Brock Turner, the former Stanford freshman who was convicted of three felonies for his sexual attack on an unconscious woman near a fraternity house last year but sentenced last week to just six months in jail, points to his own "poor" decisions, takes some limited ownership of his crime, and focuses deeply on himself in a statement obtained by the Guardian. In that document, submitted to Judge Aaron Persky prior to sentencing, Turner in part blames a "culture" on college campuses of "drinking" and "promiscuity" for the rape he committed. His words may be triggering and upsetting to some.
The night of January 17th changed my life and the lives of everyone involved forever. I can never go back to being the person I was before that day. I am no longer a swimmer, a student, a resident of California, or the product of the work that I put in to accomplish the goals that I set out in the first nineteen years of my life. Not only have I altered my life, but I’ve also changed [redacted] and her family’s life. I am the sole proprietor of what happened on the night that these people’s lives were changed forever. I would give anything to change what happened that night. I can never forgive myself for imposing trauma and pain on [redacted]. It debilitates me to think that my actions have caused her emotional and physical stress that is completely unwarranted and unfair.
After vowing that he will "never" touch a "drop" of alcohol again and making his case for probation over prison time, Turner writes:
I want to take what I can from who I was before this situation happened and use it to the best of my abilities moving forward. I know I can show people who were like me the dangers of assuming what college life can be like without thinking about the consequences one would potentially have to make if one were to make the same decisions that I made. I want to show that people’s lives can be destroyed by drinking and making poor decisions while doing so. One needs to recognize the influence that peer pressure and the attitude of having to fit in can have on someone. One decision has the potential to change your entire life. I know I can impact and change people’s attitudes towards the culture surrounded by binge drinking and sexual promiscuity that protrudes through what people think is at the core of being a college student. I want to demolish the assumption that drinking and partying are what make up a college lifestyle... I made a mistake, I drank too much, and my decisions hurt someone. But I never ever meant to intentionally hurt [redacted]. My poor decision making and excessive drinking hurt someone that night and I wish I could just take it all back.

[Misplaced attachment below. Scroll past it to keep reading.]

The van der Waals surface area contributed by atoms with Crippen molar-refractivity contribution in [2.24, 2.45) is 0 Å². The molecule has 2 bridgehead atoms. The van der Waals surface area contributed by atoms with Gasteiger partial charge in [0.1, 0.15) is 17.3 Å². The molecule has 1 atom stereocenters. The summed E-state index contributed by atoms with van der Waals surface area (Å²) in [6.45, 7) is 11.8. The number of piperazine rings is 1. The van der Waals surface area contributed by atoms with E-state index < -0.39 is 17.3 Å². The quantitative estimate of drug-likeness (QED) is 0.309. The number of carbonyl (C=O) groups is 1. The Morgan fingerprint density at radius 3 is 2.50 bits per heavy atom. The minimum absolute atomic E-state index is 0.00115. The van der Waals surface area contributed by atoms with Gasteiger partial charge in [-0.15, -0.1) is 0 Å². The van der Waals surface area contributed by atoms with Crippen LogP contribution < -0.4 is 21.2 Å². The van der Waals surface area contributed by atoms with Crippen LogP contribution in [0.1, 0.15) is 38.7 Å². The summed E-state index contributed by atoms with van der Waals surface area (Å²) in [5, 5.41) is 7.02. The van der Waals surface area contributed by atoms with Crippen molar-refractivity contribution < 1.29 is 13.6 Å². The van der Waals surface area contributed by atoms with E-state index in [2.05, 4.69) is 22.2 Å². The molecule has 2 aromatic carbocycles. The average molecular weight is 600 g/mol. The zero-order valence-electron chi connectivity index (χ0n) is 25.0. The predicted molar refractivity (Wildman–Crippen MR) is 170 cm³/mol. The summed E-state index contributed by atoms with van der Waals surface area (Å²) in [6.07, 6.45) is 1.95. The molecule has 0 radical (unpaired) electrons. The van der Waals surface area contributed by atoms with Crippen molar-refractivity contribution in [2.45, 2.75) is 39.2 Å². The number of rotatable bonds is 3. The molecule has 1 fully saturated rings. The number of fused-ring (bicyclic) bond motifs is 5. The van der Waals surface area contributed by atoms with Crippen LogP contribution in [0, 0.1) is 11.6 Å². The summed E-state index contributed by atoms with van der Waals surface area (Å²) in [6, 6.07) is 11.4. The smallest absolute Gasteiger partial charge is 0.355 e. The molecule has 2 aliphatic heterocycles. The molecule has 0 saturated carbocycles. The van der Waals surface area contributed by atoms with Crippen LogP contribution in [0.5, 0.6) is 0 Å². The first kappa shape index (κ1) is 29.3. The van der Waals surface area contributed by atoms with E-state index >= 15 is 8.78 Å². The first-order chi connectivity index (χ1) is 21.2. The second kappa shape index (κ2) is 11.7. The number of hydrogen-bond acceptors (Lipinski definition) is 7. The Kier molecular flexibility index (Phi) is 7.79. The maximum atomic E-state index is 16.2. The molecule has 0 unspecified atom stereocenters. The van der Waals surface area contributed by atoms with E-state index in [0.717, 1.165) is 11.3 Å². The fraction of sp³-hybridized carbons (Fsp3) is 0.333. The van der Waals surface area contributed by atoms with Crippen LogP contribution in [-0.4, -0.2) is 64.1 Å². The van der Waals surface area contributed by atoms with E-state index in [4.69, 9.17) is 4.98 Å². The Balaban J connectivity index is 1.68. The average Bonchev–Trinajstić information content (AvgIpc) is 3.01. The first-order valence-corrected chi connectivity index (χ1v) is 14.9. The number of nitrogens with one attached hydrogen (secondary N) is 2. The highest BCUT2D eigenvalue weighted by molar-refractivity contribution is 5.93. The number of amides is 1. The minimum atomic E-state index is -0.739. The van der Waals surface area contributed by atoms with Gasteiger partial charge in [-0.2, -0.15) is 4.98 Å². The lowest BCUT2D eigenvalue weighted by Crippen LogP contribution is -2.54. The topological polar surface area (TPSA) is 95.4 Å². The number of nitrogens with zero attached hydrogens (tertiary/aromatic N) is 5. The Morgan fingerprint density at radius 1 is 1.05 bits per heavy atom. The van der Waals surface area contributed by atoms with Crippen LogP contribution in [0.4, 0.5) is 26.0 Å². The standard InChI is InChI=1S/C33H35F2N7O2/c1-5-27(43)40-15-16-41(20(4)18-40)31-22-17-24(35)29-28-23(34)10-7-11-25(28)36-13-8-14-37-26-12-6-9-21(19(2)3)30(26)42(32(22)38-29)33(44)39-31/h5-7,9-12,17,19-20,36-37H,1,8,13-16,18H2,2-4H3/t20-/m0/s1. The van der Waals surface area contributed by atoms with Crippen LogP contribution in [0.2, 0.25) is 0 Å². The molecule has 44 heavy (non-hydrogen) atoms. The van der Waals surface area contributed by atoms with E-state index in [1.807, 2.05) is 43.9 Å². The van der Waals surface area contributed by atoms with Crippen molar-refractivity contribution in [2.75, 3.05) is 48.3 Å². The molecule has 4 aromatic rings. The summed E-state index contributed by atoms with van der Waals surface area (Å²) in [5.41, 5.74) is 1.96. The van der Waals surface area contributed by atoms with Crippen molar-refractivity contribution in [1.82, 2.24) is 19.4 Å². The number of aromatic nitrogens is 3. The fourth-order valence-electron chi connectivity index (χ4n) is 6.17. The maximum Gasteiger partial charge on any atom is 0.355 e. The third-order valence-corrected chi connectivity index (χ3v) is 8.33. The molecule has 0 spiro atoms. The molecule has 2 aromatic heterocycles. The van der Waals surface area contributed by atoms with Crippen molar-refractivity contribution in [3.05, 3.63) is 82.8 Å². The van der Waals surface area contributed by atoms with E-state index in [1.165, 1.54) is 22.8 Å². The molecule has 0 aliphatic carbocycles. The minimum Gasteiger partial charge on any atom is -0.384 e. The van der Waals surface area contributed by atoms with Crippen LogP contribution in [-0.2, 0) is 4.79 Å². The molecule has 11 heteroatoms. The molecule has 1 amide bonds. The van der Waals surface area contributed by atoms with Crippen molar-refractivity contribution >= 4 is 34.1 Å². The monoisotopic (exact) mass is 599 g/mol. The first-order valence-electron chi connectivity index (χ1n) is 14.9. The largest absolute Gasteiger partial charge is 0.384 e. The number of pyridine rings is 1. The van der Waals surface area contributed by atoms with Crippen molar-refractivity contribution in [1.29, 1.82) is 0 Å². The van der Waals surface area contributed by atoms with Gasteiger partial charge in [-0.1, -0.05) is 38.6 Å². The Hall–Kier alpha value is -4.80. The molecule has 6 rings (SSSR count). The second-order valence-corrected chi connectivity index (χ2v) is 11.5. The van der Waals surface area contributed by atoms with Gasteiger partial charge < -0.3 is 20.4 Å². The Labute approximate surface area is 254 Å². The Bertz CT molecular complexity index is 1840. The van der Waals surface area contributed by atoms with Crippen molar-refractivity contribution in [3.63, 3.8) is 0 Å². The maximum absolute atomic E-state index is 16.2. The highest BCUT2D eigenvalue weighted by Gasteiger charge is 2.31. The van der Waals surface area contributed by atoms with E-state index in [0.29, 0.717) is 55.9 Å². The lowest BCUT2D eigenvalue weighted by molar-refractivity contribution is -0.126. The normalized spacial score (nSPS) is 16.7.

As for the subject of a "culture" of drinking and risk on campus, Sofie Karasek, director of education at End Rape on Campus, told the Guardian in January that "schools that don’t have a big athletic culture or a big Greek life have fewer incidents of sexual assault." However, Karasek doesn't seem to point to the same thing that Turner invokes — instead, she appears to highlight a culture of rape that's permitted because entitled organizations are granted impunity or leniency.
Judge Persky, meanwhile, responded to Turner's statement. “I take [Turner] at his word that subjectively that’s his version of his events," Persky reportedly said, "I’m not convinced that his lack of complete acquiescence to the verdict should count against him.”
But Judge Persky's short sentence and perceived statements of equivocation — Turner, said the judge, had “less moral culpability” because he was drunk — have led to harsh criticism. Here the New York Times profiles Persky, who was himself a white male Stanford student and a member of the lacrosse team.
Turner's perspective, it goes without saying, should not be considered merely on its own merits, but only in relation to the more than 7,000 word statement of the survivor of his attack. "It is enough to be suffering," that survivor, a now 23-year-old woman who was at the time visiting campus, said to the courtroom. "It is another thing to have someone ruthlessly working to diminish the gravity of validity of this suffering."
Previously: Former Stanford Swimmer Sentenced To 6 Months In Campus Rape Of Unconscious Woman
Swedish Students Who Tackled Stanford Rapist Speak Out
Victim Of Stanford Rape Releases Powerful Letter She Read In Court
Stanford Rapist's Dad Says Jail Not Warranted For '20 Minutes Of Action'; Petition Starts To Recall Lenient Judge